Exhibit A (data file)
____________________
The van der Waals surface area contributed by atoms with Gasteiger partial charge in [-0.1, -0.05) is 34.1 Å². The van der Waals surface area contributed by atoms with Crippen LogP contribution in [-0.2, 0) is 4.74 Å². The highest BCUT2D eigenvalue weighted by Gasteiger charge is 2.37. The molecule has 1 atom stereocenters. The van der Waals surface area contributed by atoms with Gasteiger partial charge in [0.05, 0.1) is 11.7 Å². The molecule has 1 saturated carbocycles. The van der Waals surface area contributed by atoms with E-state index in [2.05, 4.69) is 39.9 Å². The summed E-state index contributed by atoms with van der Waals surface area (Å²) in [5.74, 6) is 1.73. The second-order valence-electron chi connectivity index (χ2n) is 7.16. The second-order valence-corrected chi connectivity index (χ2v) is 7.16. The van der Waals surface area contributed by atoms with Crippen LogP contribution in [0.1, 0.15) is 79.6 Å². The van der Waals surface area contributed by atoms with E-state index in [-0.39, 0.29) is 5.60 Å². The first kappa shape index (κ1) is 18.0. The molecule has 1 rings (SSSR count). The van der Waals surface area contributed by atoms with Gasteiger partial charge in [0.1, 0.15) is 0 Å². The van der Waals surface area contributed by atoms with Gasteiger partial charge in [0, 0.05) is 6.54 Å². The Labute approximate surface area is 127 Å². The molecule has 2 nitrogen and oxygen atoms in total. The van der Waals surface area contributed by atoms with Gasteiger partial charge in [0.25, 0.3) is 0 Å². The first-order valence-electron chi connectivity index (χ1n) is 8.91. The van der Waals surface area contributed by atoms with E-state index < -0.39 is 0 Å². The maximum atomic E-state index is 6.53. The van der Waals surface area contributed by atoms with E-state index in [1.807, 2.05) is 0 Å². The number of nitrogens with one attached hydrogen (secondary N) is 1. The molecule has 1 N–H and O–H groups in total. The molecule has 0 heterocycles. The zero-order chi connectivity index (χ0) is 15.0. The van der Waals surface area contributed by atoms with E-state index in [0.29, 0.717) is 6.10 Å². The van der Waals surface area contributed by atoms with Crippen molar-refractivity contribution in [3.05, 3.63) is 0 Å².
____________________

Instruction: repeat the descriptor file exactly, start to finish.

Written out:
The van der Waals surface area contributed by atoms with Gasteiger partial charge in [-0.1, -0.05) is 34.1 Å². The van der Waals surface area contributed by atoms with Crippen LogP contribution in [-0.2, 0) is 4.74 Å². The highest BCUT2D eigenvalue weighted by Gasteiger charge is 2.37. The molecule has 1 atom stereocenters. The van der Waals surface area contributed by atoms with Gasteiger partial charge in [0.05, 0.1) is 11.7 Å². The molecule has 1 saturated carbocycles. The van der Waals surface area contributed by atoms with E-state index in [2.05, 4.69) is 39.9 Å². The summed E-state index contributed by atoms with van der Waals surface area (Å²) in [5.74, 6) is 1.73. The second-order valence-electron chi connectivity index (χ2n) is 7.16. The second-order valence-corrected chi connectivity index (χ2v) is 7.16. The van der Waals surface area contributed by atoms with Crippen LogP contribution in [0.1, 0.15) is 79.6 Å². The van der Waals surface area contributed by atoms with E-state index in [-0.39, 0.29) is 5.60 Å². The first kappa shape index (κ1) is 18.0. The molecule has 1 rings (SSSR count). The van der Waals surface area contributed by atoms with Gasteiger partial charge in [0.1, 0.15) is 0 Å². The van der Waals surface area contributed by atoms with Gasteiger partial charge in [0, 0.05) is 6.54 Å². The Labute approximate surface area is 127 Å². The molecule has 2 nitrogen and oxygen atoms in total. The van der Waals surface area contributed by atoms with Gasteiger partial charge in [0.25, 0.3) is 0 Å². The first-order valence-electron chi connectivity index (χ1n) is 8.91. The van der Waals surface area contributed by atoms with E-state index < -0.39 is 0 Å². The maximum atomic E-state index is 6.53. The van der Waals surface area contributed by atoms with E-state index in [1.807, 2.05) is 0 Å². The number of nitrogens with one attached hydrogen (secondary N) is 1. The molecule has 1 N–H and O–H groups in total. The molecule has 0 heterocycles. The zero-order chi connectivity index (χ0) is 15.0. The van der Waals surface area contributed by atoms with E-state index in [0.29, 0.717) is 6.10 Å². The van der Waals surface area contributed by atoms with Crippen molar-refractivity contribution in [3.05, 3.63) is 0 Å².